- Think seriously about self-publishing. There’s a wealth of info and support out there for indie authors. Conversely, this is a risky time to sign a contract with an agent or publisher. Because of the uncertain and fast-changing conditions in the publishing industry, many agents and publishers are inserting “rights grabs” and other clauses in their contracts that could cripple an author’s career. Some of the worst language may be hidden in unexpected places like “warranty” clauses. If you do sign with an agent or publisher, try to find a way to pay a good IP attorney to go through the contract with a microscope. Don’t let the allure of “having an agent” or “being published” lead you to grab at an offer of representation or publication without vetting it thoroughly.
Sylvia: What marketing techniques have you used to sell your books and which ones have been most successful?
Karen: I’ve sought out book bloggers who review science fiction and/or self-published books. I’ve gotten involved in websites for authors and readers, such as Goodreads and Shelfari. I’ve followed up on information about free or inexpensive online promotions. Most recently, I signed up with KDP Select, used the first two of my five free days (when the Kindle edition was free on Amazon), and publicized the heck out of those free days. The combination of good reviews on Amazon and the Amazon freebie goosed my sales considerably, although the effect was short-lived, and also led to more reviews.
Sylvia: Why should we buy your book?
Karen: Here are a few reasons:
- It tells a new story. As one reviewer put it, “it is one of the most original stories I’ve ever read, not an easy thing given the countless variations on human/alien encounters and relations already published.”
- Almost all the reviews to date describe the book as particularly well written.
- Those aren’t all the nice things the reviews have said!
- It’s a not-too-expensive paperback or a ridiculously inexpensive eBook.
- If you don’t read the book, you won’t understand the sequel!
- The more people who buy the book, the sooner I’ll feel justified in publishing the sequel (currently in rough draft) — and many of those who have already read Twin-Bred are eager for the sequel. So you’ll be doing a public service.
Sylvia: Is there a special place that you prefer when you write?
Karen: I find my desktop the most convenient computer to use. I would prefer that my desktop be in a lovely, tidy office with an ergonomically designed desk and chair and a nice view, instead of a horrendously cluttered office with window blinds stuck in the down position and an office chair awkwardly fitted to a cute little writing desk — but so it goes.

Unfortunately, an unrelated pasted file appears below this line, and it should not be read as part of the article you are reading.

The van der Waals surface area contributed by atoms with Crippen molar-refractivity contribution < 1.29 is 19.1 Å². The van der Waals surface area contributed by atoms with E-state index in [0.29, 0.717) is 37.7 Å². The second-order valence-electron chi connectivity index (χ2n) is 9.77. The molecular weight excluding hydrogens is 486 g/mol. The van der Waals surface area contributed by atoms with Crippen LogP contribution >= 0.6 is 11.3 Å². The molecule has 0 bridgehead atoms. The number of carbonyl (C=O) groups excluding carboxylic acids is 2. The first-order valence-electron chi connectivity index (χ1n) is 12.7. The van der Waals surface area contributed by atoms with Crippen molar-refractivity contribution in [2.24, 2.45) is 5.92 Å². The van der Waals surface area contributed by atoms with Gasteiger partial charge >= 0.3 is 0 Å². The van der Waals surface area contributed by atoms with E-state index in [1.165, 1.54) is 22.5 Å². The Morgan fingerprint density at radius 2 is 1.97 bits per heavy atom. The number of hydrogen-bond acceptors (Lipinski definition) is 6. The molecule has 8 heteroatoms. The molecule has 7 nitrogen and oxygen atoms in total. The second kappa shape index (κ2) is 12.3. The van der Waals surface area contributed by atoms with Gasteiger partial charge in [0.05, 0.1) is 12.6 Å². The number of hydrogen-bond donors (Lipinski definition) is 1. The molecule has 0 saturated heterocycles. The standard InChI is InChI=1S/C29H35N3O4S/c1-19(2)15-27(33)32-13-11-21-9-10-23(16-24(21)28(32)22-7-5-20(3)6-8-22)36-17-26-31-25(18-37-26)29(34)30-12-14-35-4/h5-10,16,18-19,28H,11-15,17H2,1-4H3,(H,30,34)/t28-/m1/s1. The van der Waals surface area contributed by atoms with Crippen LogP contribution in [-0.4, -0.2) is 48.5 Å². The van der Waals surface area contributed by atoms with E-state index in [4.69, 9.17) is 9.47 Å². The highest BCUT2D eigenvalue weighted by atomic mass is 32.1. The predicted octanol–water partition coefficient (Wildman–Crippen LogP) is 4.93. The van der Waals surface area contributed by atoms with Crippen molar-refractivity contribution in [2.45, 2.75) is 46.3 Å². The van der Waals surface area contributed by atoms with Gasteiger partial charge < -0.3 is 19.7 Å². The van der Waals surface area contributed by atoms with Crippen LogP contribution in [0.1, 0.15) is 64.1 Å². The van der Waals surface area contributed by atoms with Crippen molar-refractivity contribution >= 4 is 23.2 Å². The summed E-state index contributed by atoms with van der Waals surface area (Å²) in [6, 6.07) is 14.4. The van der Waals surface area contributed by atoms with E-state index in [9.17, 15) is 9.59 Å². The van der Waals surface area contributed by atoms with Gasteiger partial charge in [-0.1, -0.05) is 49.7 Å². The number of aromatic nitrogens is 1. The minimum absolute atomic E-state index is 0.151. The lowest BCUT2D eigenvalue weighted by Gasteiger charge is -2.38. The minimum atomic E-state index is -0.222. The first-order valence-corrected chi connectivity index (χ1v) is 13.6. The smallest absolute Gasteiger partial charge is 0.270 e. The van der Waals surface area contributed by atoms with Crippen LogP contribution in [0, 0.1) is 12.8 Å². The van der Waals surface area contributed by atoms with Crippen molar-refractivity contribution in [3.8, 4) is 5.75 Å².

Sylvia: What projects are you currently working on?
Karen: I’m revising a novel tentatively titled Reflections. It’s a family drama with mystery elements, set in an afterlife of my own devising — one well suited to confronting unfinished business.
Sylvia: What is your POWER WORD?
Karen: It might be PERSPECTIVE. I often need to step back and see a situation from someone else’s point of view, or imagine how I will view it from a more comfortable distance in time. Not every problem can be solved by understanding someone else’s perspective — but it’s a good start in assessing whether there may be a solution.
Sylvia: Do you have any favorite observations about writing in general?
Karen: My experience has — to my surprise — borne out Stephen King’s observation that an author’s role is akin to that of a paleontologist uncovering a fossil. I often feel that I’m discovering, rather than inventing, developments in my stories. Like a paleontologist, I am often unsure just how the fragments I find are meant to fit together. . . .
In her essays on writing science fiction and fantasy, Ursula K. LeGuin has some lovely things to say (which I wish I could remember verbatim) about telling lies (fiction) in order to tell the (fundamental) truth.
Sylvia: Who are several of your greatest literary inspirations?
Karen: George Eliot (pen name for 19th century British novelist Mary Ann Evans), whose novels confront the terrifying fact that sins and other mistakes can be irreversible.
Mary Doria Russell, contemporary novelist in science fiction and historical fiction, for consistently giving her readers articulate and lovable characters, while exploring timeless themes.
William Shakespeare, for demonstrating beyond question that plot isn’t everything (since most of his were borrowed).
Sylvia: If you were ever to write an autobiography, what would its title be?
Karen: Possibly Detour Without Signs, or else The Scenic Route.
Sylvia: Wow, this has been great! Thank you so much for your time. Please share your contact information.
Karen: Thanks so much, Sylvia! My contact is below.
- Website: www.KarenAWyle.net
- Facebook: www.facebook.com/KarenAWyle
- Facebook: www.facebook.com/TwinBred
- Twitter: http://twitter.com/wordsmithwyle
Purchase links for Twin-Bred:
- Amazon (Kindle): http://amzn.to/u2OtVP
- Amazon (paperback): http://www.amazon.com/Twin-Bred-Karen-Wyle/dp/1463578911/ref=tmm_pap_title_0
- Barnes & Noble online (paperback): http://bit.ly/xsyzwL